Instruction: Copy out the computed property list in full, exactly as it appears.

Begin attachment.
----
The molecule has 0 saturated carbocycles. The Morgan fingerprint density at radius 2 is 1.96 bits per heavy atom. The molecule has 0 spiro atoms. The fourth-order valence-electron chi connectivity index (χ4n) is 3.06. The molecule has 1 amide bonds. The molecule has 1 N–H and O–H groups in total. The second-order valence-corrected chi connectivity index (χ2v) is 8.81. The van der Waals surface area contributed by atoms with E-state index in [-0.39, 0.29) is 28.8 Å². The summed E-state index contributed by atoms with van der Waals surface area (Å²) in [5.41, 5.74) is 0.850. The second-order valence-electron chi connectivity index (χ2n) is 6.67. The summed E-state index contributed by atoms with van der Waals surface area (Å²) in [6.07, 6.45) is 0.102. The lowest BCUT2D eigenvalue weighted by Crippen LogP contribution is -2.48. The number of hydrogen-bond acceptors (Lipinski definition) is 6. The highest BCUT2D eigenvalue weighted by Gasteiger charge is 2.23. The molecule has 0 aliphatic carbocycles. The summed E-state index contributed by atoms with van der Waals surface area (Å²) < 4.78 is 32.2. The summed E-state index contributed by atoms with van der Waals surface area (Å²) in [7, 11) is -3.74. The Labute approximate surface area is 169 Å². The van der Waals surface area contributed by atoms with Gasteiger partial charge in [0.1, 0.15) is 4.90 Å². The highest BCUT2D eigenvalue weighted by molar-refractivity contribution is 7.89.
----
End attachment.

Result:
The molecule has 0 saturated carbocycles. The Morgan fingerprint density at radius 2 is 1.96 bits per heavy atom. The molecule has 0 spiro atoms. The fourth-order valence-electron chi connectivity index (χ4n) is 3.06. The molecule has 1 amide bonds. The molecule has 1 N–H and O–H groups in total. The second-order valence-corrected chi connectivity index (χ2v) is 8.81. The van der Waals surface area contributed by atoms with E-state index in [-0.39, 0.29) is 28.8 Å². The summed E-state index contributed by atoms with van der Waals surface area (Å²) in [5.41, 5.74) is 0.850. The second-order valence-electron chi connectivity index (χ2n) is 6.67. The summed E-state index contributed by atoms with van der Waals surface area (Å²) in [6.07, 6.45) is 0.102. The lowest BCUT2D eigenvalue weighted by Crippen LogP contribution is -2.48. The number of hydrogen-bond acceptors (Lipinski definition) is 6. The highest BCUT2D eigenvalue weighted by Gasteiger charge is 2.23. The molecule has 0 aliphatic carbocycles. The summed E-state index contributed by atoms with van der Waals surface area (Å²) < 4.78 is 32.2. The summed E-state index contributed by atoms with van der Waals surface area (Å²) in [7, 11) is -3.74. The Labute approximate surface area is 169 Å². The van der Waals surface area contributed by atoms with Gasteiger partial charge in [0.1, 0.15) is 4.90 Å². The highest BCUT2D eigenvalue weighted by molar-refractivity contribution is 7.89.